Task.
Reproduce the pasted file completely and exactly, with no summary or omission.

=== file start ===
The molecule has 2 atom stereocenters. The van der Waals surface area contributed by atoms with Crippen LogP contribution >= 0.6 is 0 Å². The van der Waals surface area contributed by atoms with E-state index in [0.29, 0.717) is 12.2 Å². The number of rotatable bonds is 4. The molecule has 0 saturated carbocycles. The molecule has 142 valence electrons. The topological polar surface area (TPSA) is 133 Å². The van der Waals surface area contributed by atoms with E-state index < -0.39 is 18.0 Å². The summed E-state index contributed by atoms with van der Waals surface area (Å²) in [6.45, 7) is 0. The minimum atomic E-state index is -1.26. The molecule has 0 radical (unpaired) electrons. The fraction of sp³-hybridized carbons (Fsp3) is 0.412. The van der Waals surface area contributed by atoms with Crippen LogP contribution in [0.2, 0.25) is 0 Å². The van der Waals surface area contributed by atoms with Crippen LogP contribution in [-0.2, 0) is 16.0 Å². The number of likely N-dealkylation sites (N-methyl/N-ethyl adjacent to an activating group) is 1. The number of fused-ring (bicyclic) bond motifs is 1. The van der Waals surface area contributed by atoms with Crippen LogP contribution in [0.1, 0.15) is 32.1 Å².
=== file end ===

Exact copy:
The molecule has 2 atom stereocenters. The van der Waals surface area contributed by atoms with Crippen LogP contribution >= 0.6 is 0 Å². The van der Waals surface area contributed by atoms with E-state index in [0.29, 0.717) is 12.2 Å². The number of rotatable bonds is 4. The molecule has 0 saturated carbocycles. The molecule has 142 valence electrons. The topological polar surface area (TPSA) is 133 Å². The van der Waals surface area contributed by atoms with E-state index < -0.39 is 18.0 Å². The summed E-state index contributed by atoms with van der Waals surface area (Å²) in [6.45, 7) is 0. The minimum atomic E-state index is -1.26. The molecule has 0 radical (unpaired) electrons. The fraction of sp³-hybridized carbons (Fsp3) is 0.412. The van der Waals surface area contributed by atoms with Crippen LogP contribution in [0.2, 0.25) is 0 Å². The van der Waals surface area contributed by atoms with Crippen LogP contribution in [-0.2, 0) is 16.0 Å². The number of likely N-dealkylation sites (N-methyl/N-ethyl adjacent to an activating group) is 1. The number of fused-ring (bicyclic) bond motifs is 1. The van der Waals surface area contributed by atoms with Crippen LogP contribution in [0.1, 0.15) is 32.1 Å².